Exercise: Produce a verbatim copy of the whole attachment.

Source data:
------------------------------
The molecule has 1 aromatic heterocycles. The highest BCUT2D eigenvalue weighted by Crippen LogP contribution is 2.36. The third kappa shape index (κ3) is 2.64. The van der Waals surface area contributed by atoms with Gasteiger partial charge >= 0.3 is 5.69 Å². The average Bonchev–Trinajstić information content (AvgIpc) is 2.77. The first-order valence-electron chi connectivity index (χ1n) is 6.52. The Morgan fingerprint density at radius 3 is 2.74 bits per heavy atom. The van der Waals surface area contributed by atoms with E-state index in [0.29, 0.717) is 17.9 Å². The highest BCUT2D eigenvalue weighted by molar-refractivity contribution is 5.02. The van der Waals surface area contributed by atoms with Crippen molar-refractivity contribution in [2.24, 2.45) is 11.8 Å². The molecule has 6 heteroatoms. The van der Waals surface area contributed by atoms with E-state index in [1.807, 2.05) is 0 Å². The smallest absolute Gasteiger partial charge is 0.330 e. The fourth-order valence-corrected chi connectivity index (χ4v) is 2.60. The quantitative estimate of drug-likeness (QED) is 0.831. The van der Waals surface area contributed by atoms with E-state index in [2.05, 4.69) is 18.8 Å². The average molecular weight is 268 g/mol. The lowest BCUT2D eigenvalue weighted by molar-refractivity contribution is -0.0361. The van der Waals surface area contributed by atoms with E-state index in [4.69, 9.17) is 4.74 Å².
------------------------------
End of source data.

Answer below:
The molecule has 1 aromatic heterocycles. The highest BCUT2D eigenvalue weighted by Crippen LogP contribution is 2.36. The third kappa shape index (κ3) is 2.64. The van der Waals surface area contributed by atoms with Gasteiger partial charge >= 0.3 is 5.69 Å². The average Bonchev–Trinajstić information content (AvgIpc) is 2.77. The first-order valence-electron chi connectivity index (χ1n) is 6.52. The Morgan fingerprint density at radius 3 is 2.74 bits per heavy atom. The van der Waals surface area contributed by atoms with E-state index in [0.29, 0.717) is 17.9 Å². The highest BCUT2D eigenvalue weighted by molar-refractivity contribution is 5.02. The van der Waals surface area contributed by atoms with Crippen molar-refractivity contribution in [2.24, 2.45) is 11.8 Å². The molecule has 6 heteroatoms. The van der Waals surface area contributed by atoms with E-state index in [1.807, 2.05) is 0 Å². The smallest absolute Gasteiger partial charge is 0.330 e. The fourth-order valence-corrected chi connectivity index (χ4v) is 2.60. The quantitative estimate of drug-likeness (QED) is 0.831. The van der Waals surface area contributed by atoms with E-state index in [2.05, 4.69) is 18.8 Å². The average molecular weight is 268 g/mol. The lowest BCUT2D eigenvalue weighted by molar-refractivity contribution is -0.0361. The van der Waals surface area contributed by atoms with E-state index in [4.69, 9.17) is 4.74 Å².